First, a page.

Z6/Strada you can't go wrong. Anakees were my choice on the Tiger.
On 2006-12-17 21:09, jeffster wrote:
Hello all. Been reading the posts re: tires on this section and in the tires sticky also. Will reduce my tire pressure from 35/41 to about 34/38 per your recommendations. Hopefully that should cure some of the handling ills. Have little tread left on the Michelin Pilot Roads that were on the bike when I bought it, will need tires soon. Not crazy about the Pilot Roads, this gives me a chance to change. I have heard (here and elsewhere) great things about the Z 6s and BT 014s. Here I can ride year round, and we are now in rainy season. I also ride on back roads, which often have poor surfaces. Now through March or April, there is a lot of sludge, muck, gunk, slop, ****, leaves, twigs, branches, trees, sand, gravel, mud, mudslides and general debris on the roads. So, due to 1.) poor roads, 2.) rainy season debris, in addition to the usual assortment of sport / sport touring tires, I was thinking about tires such as the fairly new Dunlop D 616 or the Pirelli Scorpion Sync, which are both marketed as dual-sport tires, with an emphasis on road performance, both of which seem like they could handle less than optimum road surfaces. Anyone have any experience with these two tires or similar or recommendations ? Or should I just be the guinea pig for the D 616 or Scorpion Syncs as my contribution to this forum?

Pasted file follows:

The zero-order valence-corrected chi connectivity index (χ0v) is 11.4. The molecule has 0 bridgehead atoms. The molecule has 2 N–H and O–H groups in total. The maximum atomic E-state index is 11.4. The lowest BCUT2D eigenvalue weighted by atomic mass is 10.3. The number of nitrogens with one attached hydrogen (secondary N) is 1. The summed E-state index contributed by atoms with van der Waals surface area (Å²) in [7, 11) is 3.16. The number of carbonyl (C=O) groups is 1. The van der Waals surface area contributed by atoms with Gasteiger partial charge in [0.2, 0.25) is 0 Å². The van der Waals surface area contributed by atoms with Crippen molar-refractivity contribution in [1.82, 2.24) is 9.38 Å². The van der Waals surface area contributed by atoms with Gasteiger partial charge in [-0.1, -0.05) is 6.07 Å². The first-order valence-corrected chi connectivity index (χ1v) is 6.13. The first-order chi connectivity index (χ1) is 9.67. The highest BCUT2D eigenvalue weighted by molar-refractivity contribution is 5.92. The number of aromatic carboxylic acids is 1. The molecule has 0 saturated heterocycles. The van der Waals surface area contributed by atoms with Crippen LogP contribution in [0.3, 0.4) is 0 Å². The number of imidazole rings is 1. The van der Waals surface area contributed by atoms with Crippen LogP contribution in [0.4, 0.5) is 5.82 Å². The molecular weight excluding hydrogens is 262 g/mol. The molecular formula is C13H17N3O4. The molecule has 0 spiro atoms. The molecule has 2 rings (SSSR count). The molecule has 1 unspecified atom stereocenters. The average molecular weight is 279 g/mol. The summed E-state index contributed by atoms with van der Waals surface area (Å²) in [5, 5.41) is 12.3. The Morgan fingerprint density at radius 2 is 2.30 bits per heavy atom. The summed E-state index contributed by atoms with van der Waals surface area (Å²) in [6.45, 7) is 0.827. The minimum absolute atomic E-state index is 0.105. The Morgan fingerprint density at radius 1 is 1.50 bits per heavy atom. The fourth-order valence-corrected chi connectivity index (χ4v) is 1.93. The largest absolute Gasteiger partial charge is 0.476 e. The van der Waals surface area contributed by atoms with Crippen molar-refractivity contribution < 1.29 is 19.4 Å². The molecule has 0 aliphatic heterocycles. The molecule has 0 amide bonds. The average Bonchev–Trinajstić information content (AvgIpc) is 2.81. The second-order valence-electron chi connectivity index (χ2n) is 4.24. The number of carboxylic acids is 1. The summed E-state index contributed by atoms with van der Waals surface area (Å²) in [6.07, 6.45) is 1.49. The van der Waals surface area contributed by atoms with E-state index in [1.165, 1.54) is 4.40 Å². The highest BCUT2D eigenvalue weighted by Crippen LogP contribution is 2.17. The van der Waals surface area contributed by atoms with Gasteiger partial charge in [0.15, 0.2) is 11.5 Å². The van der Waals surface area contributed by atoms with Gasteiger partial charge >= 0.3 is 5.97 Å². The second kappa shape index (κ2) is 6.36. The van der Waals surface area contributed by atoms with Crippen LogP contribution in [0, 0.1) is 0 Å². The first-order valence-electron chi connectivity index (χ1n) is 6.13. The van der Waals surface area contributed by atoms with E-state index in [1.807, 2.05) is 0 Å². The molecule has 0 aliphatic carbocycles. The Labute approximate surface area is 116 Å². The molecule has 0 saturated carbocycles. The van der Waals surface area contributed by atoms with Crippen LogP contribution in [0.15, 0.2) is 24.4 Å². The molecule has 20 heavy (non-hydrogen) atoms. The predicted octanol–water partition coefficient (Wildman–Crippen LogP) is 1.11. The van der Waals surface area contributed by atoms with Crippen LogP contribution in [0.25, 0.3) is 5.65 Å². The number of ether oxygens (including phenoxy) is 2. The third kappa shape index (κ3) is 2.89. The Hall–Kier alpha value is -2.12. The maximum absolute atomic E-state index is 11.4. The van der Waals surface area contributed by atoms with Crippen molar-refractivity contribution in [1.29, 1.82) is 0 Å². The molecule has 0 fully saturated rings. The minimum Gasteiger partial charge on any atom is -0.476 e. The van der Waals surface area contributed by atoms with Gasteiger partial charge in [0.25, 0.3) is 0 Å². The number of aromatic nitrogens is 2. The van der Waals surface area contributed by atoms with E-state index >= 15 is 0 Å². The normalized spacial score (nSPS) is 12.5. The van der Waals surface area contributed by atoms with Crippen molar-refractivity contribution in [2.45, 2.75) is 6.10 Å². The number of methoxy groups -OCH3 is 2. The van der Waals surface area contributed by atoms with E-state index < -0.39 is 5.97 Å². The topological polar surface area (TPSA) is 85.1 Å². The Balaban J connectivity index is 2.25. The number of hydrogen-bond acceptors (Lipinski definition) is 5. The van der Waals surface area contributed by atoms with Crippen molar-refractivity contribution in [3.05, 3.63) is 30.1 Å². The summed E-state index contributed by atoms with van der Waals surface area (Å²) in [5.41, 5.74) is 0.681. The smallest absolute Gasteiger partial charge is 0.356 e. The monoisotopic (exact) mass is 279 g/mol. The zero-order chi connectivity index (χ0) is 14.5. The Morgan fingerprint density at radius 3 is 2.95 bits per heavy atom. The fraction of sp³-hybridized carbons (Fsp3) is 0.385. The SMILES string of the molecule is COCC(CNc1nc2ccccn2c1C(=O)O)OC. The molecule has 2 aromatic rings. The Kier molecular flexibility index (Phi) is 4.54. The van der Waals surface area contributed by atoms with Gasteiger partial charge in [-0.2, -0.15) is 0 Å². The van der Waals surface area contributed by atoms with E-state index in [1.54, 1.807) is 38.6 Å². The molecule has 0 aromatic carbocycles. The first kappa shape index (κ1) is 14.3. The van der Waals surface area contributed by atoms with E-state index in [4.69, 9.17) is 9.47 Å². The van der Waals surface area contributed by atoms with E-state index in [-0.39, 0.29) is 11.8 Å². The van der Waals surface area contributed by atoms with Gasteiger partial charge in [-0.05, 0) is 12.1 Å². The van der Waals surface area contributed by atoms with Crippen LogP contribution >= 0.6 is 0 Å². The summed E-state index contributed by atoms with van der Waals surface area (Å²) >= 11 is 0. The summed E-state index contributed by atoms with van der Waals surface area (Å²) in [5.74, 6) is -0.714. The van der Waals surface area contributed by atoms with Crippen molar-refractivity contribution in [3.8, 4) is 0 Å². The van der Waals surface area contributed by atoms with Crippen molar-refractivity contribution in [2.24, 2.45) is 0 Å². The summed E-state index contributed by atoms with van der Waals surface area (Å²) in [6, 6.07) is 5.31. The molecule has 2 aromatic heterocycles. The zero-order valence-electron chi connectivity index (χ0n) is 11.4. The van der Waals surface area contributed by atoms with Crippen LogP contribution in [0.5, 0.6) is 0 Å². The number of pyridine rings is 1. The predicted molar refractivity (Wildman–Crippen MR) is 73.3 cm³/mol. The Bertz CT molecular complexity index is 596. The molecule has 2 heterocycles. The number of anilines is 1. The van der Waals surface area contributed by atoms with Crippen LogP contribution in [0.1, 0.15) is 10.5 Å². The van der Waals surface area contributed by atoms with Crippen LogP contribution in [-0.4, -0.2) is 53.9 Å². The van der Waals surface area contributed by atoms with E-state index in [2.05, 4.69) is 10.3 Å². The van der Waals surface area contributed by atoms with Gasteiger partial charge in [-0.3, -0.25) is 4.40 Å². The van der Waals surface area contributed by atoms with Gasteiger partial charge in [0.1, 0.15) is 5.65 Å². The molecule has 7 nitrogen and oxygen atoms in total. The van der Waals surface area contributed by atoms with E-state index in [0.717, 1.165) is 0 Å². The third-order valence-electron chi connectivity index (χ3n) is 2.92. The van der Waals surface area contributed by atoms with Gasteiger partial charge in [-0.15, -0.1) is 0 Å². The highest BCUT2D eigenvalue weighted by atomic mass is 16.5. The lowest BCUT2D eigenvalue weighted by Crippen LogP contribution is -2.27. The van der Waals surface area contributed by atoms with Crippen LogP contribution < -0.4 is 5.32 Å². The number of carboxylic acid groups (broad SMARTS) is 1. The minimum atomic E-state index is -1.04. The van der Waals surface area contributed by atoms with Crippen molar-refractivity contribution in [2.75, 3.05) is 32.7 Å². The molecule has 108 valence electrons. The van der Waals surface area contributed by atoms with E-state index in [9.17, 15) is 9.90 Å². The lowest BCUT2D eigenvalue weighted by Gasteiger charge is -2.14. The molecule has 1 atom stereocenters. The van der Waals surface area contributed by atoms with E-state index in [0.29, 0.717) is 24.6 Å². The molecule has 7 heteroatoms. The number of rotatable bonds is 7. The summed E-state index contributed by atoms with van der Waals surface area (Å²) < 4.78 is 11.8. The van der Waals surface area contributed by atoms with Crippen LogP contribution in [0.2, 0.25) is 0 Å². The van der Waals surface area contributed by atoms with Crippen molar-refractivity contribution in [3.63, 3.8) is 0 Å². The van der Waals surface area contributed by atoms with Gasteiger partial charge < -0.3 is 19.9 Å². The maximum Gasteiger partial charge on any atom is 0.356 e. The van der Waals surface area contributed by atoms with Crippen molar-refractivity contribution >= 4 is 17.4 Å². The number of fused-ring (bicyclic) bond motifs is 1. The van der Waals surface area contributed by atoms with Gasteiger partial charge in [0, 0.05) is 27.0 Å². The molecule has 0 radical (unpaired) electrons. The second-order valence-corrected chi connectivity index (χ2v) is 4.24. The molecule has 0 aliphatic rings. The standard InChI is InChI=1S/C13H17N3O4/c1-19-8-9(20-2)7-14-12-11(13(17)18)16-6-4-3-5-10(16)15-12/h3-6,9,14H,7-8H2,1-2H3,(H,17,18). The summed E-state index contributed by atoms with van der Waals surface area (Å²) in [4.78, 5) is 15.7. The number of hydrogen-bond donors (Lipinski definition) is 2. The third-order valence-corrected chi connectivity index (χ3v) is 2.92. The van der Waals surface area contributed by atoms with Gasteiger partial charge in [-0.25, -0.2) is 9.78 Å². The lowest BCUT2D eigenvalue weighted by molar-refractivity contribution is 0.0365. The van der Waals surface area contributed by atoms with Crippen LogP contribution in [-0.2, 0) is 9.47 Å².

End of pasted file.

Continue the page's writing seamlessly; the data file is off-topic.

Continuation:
I was really young when I was born.
:lollol:On 2006-12-28 07:44, bobw3592 wrote:
jeffster, your killing me! Buy some tires and ride your flippin bike! At this rate you'll have carpal tunnel from typing all your posts here making a synopsis of all the other sites you read and write about/to and never get to enjoy a ride. You have a ton of excellent references from manufacturer sites as well as input from a wide range of enthusiasts on this and the other sites you referenced. I now ride a Bonnie America, but have ridden/ raced a little of everything over 40 years. Todays tires are great, find a quality brand and scrub them in. Spinning any tire at 1/2 mph uphill in gravel with 100+ hp will result in a loss of control. The rider has to learn to work with a two wheeled vehicle much more than your 800+++++ miles in a car ever required. Take it slow, get SMOOTH and speed and enjoyment of new skills will follow. BTW, I ride in the mountains on tight two lanes all the time. It rains, there are dirt roads, wet leaves and "shitzle". Don't ride fast around blind curves in poor conditions and assume what you can't see will be gravel, an animal, four wheeler etc. Prepare for worse and and hope for the best and you will react as you practice! Ride safe and enjoy!